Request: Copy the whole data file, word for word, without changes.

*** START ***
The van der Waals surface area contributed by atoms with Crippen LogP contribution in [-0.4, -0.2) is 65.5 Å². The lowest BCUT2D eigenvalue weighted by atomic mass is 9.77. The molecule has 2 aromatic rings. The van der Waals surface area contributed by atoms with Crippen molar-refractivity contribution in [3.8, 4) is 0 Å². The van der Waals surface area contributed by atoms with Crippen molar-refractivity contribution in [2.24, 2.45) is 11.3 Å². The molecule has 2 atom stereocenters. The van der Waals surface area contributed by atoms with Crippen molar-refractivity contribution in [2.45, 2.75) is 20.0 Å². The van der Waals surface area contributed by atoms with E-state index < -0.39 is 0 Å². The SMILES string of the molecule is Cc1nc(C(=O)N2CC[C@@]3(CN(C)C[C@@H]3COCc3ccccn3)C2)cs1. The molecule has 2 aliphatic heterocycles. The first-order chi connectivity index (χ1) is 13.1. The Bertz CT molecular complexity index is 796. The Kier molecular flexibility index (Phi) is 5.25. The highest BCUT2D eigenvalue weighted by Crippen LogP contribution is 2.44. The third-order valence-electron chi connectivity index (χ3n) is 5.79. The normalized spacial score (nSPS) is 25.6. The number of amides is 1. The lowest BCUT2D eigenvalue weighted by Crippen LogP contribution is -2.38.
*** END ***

The van der Waals surface area contributed by atoms with Crippen LogP contribution in [-0.4, -0.2) is 65.5 Å². The lowest BCUT2D eigenvalue weighted by atomic mass is 9.77. The molecule has 2 aromatic rings. The van der Waals surface area contributed by atoms with Crippen molar-refractivity contribution in [3.8, 4) is 0 Å². The van der Waals surface area contributed by atoms with Crippen molar-refractivity contribution in [2.24, 2.45) is 11.3 Å². The molecule has 2 atom stereocenters. The van der Waals surface area contributed by atoms with Crippen molar-refractivity contribution in [2.45, 2.75) is 20.0 Å². The van der Waals surface area contributed by atoms with E-state index < -0.39 is 0 Å². The SMILES string of the molecule is Cc1nc(C(=O)N2CC[C@@]3(CN(C)C[C@@H]3COCc3ccccn3)C2)cs1. The molecule has 2 aliphatic heterocycles. The first-order chi connectivity index (χ1) is 13.1. The Bertz CT molecular complexity index is 796. The Kier molecular flexibility index (Phi) is 5.25. The highest BCUT2D eigenvalue weighted by Crippen LogP contribution is 2.44. The third-order valence-electron chi connectivity index (χ3n) is 5.79. The normalized spacial score (nSPS) is 25.6. The number of amides is 1. The lowest BCUT2D eigenvalue weighted by Crippen LogP contribution is -2.38.